William Ford unfortunately became embarrassed in his pecuniary affairs. A heavy judgement was rendered against him in consequence of his having become security for his brother, Franklin Ford, residing on Red River, above Alexandria, and who had failed to meet his liabilities. He was also indebted to John M. Tibeats to a considerable amount in consideration of his services in building the mills on Indian Creek, and also a weaving-house corn-mill and other erections on the plantation at Bayou Boeuf, not yet completed. It was therefore necessary, in order to meet these demands, to dispose of eighteen slaves, myself among the number. Seventeen of them, including Sam and Harry, were purchased by Peter Compton, a planter also residing on Red River.
I was sold to Tibeats, in consequence, undoubtedly, of my slight skill as a carpenter. This was in the winter of 1842. The deed of myself from Freeman to Ford, as I ascertained from the public records in New-Orleans on my return, was dated June 23d, 1841. At the time of my sale to Tibeats, the price agreed to be given for me being more than the debt, Ford took a chattel mortgage of four hundred dollars. I am indebted for my life, as will hereafter be seen, to that mortgage.
I bade farewell to my good friends at the opening, and departed with my new master Tibeats. We went down to the plantation on Bayou Boeuf, distant twenty-seven miles from the Pine Woods, to complete the unfinished contract. Bayou Boeuf is a sluggish, winding stream—one of those stagnant bodies of water common in that region, setting back from Red River. It stretches from a point not far from Alexandra, in a south-easterly direction, and following its tortuous course, is more than fifty miles in length. Large cotton and sugar plantations line each shore, extending back to the borders of interminable swamps. It is alive with aligators, rendering it unsafe for swine, or unthinking slave children to stroll along its banks. Upon a bend in this bayou, a short distance from Cheneyville, was situated the plantation of Madam Ford—her brother, Peter Tanner, a great landholder, living on the opposite side.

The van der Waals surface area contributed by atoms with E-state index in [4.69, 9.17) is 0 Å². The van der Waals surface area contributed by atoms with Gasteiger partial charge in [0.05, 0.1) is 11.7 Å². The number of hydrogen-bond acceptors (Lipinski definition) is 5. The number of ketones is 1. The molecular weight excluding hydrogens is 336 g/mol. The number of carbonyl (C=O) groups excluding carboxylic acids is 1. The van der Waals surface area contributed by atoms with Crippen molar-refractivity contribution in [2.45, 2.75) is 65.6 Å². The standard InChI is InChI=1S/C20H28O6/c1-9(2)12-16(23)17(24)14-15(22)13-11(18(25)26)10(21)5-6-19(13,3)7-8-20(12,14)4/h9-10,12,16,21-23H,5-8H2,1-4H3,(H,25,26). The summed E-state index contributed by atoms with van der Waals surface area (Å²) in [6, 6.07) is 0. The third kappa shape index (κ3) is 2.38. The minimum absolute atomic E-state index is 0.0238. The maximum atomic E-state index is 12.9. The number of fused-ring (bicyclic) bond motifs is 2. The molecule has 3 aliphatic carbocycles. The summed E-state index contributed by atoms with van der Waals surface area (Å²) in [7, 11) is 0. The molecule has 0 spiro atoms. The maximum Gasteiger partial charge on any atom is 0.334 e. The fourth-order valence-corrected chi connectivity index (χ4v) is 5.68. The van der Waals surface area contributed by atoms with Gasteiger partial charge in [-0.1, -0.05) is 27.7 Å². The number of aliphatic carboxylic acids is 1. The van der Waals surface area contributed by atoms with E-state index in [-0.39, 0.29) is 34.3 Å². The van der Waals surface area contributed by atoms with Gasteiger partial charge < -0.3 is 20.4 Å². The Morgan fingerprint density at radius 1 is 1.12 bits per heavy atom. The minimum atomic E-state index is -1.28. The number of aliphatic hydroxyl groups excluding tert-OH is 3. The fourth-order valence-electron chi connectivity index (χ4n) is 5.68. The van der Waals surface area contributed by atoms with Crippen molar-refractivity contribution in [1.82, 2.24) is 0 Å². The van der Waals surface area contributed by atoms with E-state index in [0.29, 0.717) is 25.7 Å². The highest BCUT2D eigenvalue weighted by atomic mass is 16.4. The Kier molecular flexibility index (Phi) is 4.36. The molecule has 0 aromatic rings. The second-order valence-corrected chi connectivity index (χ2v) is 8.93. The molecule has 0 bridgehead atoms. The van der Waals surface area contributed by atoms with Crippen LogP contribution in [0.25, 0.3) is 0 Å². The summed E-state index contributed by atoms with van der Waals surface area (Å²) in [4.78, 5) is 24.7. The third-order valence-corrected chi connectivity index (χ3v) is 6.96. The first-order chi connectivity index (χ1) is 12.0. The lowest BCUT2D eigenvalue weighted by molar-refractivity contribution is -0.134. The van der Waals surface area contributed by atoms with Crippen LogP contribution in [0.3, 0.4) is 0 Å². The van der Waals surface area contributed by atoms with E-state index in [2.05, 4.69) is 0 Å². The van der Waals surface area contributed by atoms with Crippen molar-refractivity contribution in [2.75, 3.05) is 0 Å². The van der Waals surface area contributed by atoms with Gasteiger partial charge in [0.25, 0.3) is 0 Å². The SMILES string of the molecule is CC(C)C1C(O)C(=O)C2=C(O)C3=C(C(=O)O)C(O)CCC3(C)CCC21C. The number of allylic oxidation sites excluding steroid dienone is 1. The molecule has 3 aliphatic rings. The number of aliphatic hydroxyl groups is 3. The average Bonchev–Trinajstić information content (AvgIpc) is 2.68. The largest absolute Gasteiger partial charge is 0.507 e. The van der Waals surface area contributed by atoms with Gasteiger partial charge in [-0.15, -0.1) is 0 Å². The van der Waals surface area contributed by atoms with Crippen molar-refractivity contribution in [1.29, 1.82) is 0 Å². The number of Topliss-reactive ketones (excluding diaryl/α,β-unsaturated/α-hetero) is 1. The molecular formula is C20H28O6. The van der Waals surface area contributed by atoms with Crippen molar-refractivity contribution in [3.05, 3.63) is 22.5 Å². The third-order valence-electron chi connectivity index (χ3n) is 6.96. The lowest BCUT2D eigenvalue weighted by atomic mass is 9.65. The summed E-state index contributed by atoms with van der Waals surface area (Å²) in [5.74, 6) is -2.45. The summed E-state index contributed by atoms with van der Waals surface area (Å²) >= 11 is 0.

On my arrival at Bayou Boeuf, I had the pleasure of meeting Eliza, whom I had not seen for several months. She had not pleased Mrs. Ford, being more occupied in brooding over her sorrows than in attending to her business, and had, in consequence, been sent down to work in the field on the plantation. She had grown feeble and emaciated, and was still mourning for her children. She asked me if I had forgotten them, and a great many times inquired if I still remembered how handsome little Emily was—how much Randall loved her—and wondered if they were living still, and where the darlings could then be. She had sunk beneath the weight of an excessive grief. Her drooping form and hollow cheeks too plainly indicated that she had well nigh reached the end of her weary road.